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The History of Thinking

Celebrating painter Mark Perlman's 25 years at SSU

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IN THE MOMENT Mark Perlman, who retires this year from SSU with two retrospective shows, pictured in his Sebastopol studio. - MICAEL AMSLER
  • Micael Amsler
  • IN THE MOMENT Mark Perlman, who retires this year from SSU with two retrospective shows, pictured in his Sebastopol studio.

Entering Mark Perlman's West County home is like entering a small art gallery. His own large, luscious abstract canvases—clothed in the signature encaustic wax that both forbids and beckons examination—hang everywhere. Complemented by delicate sculpture encased in plastic vitrines and serene flower arrangements, there is plenty of work on the walls by former students.

Ready to retire this year from full-time duties as an art professor at Sonoma State University, Perlman characteristically celebrates his students rather than his quarter century of service as he dials down his academic life. The result is an exhibit, "25 Years, 25 Artists: The Painting Students of Mark Perlman," opening at the SSU Art Gallery on Thursday, Sept. 5. A one-man homage to his own career follows on Nov. 7. Perlman grimaces briefly when a visitor suggests that this autumn is All Mark All the Time.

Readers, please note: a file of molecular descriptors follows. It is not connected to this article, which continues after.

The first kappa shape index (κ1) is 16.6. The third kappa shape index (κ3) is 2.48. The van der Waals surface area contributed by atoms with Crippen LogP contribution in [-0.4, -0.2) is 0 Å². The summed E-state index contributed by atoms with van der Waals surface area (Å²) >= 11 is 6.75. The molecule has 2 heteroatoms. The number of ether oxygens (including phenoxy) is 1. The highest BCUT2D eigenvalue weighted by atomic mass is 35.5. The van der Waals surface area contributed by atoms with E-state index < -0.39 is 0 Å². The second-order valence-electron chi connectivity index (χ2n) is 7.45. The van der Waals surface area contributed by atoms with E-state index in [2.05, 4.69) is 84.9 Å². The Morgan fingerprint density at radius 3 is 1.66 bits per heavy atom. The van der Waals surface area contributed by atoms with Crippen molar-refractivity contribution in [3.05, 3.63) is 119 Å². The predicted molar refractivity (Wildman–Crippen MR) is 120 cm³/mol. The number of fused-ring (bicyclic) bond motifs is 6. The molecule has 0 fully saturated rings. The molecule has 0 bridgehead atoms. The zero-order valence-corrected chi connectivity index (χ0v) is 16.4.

He'd rather focus on the careers he's helped to foster during his tenure. Thinking over his 25 years at SSU, Perlman tidily chose 25 former students whose dedication and learning arc remain fresh in his memory.

"It's a pretty diverse group," Perlman says, settling down in his backyard studio, a barnlike structure bristling with works in progress that bears no resemblance to the tranquility of his home. "It wasn't like I was looking for anything specific. So the work is all over the place: it's realist, it's abstract, it's naïve—and I don't think it's an accident that every one of the 25 were probably the hardest working people who were there. They were there when I got there in the morning, they were there when I left at night. Their commitment pushed that."